Advancing Spiritual Care Through Research

Transforming Chaplaincy at global palliative care congress

By Anne Vandenhoeck and Daniel Nuzum


The PAL-LIFE project was initiated by the Pontifical Academy for Life in 2017 as an ‘international advisory working group on diffusion and development of palliative care in the world’. This group of global palliative care experts first gathered in Rome in 2017 and developed a global palliative care strategy for the Pontifical Academy for Life (PAV – Pontificia Accademia pro Vita).

On February 28-March 1 the PAV held an international palliative care congress entitled Palliative Care: Everywhere & by Everyone to present the work of the PAL-LIFE project to the public. This international congress was fully subscribed, attracting 400 international participants, and had three core dimensions: identifying, analysing and discussing the value of palliative care; the diffusion and development of palliative care throughout the world; and what religions say about pain and suffering.

In addition the PAV presented a white paper for global palliative care advocacy with recommendations for thirteen stakeholders.

The inclusion, presence and participation of spiritual care, professional spiritual care/chaplaincy organisations and practicing chaplains was significant in this global congress. In addition to the allocated half day to explore spiritual care, the integration of the spiritual dimension of palliative care was evident throughout the congress and was greatly enriched by multifaith perspectives from Christianity, Hinduism, Islam and Judaism.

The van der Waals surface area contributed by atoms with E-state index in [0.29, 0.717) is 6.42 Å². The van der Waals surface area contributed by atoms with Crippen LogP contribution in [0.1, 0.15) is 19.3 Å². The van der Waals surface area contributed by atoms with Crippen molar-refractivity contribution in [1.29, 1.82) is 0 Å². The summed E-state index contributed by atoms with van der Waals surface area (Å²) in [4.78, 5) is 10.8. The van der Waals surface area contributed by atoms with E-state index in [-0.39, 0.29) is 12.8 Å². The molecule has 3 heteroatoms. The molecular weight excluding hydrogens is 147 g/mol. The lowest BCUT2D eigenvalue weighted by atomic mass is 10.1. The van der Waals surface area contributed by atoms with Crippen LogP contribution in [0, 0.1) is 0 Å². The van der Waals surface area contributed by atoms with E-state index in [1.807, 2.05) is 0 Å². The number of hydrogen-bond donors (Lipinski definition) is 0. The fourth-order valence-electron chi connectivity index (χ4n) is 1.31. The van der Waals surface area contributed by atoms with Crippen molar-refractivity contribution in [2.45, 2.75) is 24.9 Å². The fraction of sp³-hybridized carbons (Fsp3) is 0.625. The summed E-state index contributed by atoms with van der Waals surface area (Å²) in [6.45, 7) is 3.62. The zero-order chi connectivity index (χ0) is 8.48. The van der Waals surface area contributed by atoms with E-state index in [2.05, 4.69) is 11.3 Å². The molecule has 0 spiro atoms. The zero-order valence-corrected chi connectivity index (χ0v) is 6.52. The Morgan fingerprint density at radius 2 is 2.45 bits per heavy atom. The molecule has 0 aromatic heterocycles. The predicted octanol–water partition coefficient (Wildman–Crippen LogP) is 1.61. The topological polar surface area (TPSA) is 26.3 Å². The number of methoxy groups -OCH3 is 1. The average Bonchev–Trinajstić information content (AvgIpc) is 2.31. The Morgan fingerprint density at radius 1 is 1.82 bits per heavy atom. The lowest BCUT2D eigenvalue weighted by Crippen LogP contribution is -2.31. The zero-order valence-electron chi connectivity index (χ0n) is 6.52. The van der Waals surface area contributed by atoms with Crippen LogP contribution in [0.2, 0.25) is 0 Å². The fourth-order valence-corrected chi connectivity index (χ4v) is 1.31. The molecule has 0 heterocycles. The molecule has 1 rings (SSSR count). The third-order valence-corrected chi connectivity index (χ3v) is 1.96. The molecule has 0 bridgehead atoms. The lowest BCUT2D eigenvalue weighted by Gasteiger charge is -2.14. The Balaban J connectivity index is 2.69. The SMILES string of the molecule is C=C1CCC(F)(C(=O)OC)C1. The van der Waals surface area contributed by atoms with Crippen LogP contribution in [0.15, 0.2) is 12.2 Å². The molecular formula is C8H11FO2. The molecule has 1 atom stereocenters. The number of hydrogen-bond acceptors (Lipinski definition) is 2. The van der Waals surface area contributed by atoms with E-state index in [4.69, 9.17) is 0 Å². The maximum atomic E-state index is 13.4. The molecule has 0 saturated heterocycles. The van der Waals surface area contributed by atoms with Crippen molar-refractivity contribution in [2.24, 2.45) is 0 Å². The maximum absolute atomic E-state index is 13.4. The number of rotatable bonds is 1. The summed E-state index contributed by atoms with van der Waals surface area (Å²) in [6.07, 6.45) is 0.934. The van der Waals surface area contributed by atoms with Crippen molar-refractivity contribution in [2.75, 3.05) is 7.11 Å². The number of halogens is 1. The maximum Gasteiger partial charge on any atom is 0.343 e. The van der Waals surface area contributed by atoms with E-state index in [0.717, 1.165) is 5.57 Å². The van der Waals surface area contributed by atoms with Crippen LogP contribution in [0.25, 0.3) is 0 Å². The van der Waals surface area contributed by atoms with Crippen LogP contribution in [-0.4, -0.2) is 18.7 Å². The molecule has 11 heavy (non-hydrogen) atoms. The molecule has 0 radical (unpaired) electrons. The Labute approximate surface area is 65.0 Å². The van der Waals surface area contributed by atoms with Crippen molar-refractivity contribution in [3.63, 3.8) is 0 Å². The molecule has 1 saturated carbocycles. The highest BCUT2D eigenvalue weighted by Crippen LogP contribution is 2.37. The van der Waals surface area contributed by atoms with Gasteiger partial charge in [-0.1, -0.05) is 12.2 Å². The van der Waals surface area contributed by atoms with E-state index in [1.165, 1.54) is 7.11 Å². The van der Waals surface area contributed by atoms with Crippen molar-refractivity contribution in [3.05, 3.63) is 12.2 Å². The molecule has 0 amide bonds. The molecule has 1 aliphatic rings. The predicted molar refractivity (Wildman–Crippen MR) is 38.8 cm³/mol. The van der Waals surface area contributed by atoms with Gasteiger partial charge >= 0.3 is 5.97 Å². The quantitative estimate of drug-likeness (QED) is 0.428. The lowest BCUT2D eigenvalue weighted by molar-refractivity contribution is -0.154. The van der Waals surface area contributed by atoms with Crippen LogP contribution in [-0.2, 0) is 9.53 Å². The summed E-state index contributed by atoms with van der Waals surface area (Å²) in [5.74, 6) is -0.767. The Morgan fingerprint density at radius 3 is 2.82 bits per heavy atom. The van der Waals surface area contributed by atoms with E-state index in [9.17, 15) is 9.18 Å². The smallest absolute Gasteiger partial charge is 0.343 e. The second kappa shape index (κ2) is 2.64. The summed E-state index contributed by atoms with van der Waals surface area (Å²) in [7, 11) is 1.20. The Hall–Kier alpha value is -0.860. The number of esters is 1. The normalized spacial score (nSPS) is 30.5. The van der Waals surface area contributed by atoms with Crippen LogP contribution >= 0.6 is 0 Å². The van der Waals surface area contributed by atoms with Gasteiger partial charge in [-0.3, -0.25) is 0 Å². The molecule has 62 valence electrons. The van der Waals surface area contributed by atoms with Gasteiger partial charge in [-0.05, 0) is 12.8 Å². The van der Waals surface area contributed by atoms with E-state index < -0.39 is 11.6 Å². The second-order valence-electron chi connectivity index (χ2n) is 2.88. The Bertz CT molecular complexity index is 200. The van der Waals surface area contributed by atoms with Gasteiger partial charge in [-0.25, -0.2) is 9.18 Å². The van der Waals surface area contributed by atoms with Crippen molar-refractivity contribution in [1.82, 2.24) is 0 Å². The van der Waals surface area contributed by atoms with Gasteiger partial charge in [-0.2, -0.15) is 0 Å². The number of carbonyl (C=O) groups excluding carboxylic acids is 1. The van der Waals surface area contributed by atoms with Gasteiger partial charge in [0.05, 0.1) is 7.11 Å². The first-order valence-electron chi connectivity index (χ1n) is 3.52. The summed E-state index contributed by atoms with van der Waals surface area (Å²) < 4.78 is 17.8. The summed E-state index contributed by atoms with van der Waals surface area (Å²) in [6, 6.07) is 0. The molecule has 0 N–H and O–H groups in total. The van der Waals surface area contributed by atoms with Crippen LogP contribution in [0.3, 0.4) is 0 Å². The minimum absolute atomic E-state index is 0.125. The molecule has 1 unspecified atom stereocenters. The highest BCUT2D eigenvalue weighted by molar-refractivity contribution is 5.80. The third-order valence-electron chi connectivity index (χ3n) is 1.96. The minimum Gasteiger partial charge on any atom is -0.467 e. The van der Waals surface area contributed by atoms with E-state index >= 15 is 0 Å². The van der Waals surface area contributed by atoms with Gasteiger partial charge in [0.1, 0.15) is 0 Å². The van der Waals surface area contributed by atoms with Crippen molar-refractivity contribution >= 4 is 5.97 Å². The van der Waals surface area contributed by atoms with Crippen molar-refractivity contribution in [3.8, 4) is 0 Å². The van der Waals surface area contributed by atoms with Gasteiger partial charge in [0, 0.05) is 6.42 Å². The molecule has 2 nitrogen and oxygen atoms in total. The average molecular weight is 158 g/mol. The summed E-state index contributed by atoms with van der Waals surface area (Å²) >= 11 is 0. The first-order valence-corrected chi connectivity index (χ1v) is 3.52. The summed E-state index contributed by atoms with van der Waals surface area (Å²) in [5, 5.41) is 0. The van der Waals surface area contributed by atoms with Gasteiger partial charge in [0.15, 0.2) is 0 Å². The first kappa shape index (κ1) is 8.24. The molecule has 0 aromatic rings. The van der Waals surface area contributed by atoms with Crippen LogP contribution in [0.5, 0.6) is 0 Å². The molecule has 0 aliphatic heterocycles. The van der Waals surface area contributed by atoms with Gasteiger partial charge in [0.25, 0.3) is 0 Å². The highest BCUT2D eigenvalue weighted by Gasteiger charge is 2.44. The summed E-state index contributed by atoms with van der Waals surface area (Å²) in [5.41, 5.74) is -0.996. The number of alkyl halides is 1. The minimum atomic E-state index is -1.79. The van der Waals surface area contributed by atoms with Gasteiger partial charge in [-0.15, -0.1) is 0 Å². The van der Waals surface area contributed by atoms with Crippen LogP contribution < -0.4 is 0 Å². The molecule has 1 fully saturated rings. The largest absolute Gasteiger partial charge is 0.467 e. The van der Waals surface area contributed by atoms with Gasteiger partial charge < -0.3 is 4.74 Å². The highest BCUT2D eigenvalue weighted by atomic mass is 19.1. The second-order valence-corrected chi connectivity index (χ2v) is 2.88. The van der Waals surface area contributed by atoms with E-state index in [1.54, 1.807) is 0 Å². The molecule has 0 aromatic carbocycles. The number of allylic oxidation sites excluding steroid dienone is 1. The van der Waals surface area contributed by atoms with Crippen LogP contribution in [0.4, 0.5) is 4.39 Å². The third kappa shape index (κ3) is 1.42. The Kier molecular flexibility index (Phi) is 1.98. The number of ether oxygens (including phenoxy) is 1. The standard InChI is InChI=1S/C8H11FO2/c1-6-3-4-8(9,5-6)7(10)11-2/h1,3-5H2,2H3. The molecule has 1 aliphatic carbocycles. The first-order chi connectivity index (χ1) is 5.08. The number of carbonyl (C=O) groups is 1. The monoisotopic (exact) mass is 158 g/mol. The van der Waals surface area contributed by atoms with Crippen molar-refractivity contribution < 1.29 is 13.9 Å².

As a global gathering, it naturally follows that several colleagues of Transforming Chaplaincy were present and participated in the congress. Professors Anne Vandenhoeck (Belgium) and Christina Puchalski (USA) were two of the invited speakers and addressed, respectively, the contributions of the chaplain in spiritual care and the integration of spiritual care into palliative care education programmes. Dr. Daniel Nuzum (Ireland) presented two posters: one on multidisciplinary spiritual care provision in a specialist palliative care service, and one on the ‘weaving sacred threads’ model of spiritual care in perinatal palliative care. Rev. George Handzo from the Transforming Chaplaincy advisory committee was also present.

Highlighting the importance of palliative care as the most humane response to the needs of seriously ill and dying children, adults and fragile elders, the congress was a significant moment in global palliative care advocacy and collaboration between major stakeholders. Of particular interest to Transforming Chaplaincy colleagues was the critical role of spiritual care in palliative care. This was eloquently presented by many, most notably by the World Health Organisation as they recognised the role of chaplains as one of the ‘windows’ in the ‘house’ of building strong palliative care programs globally.

Leave a Comment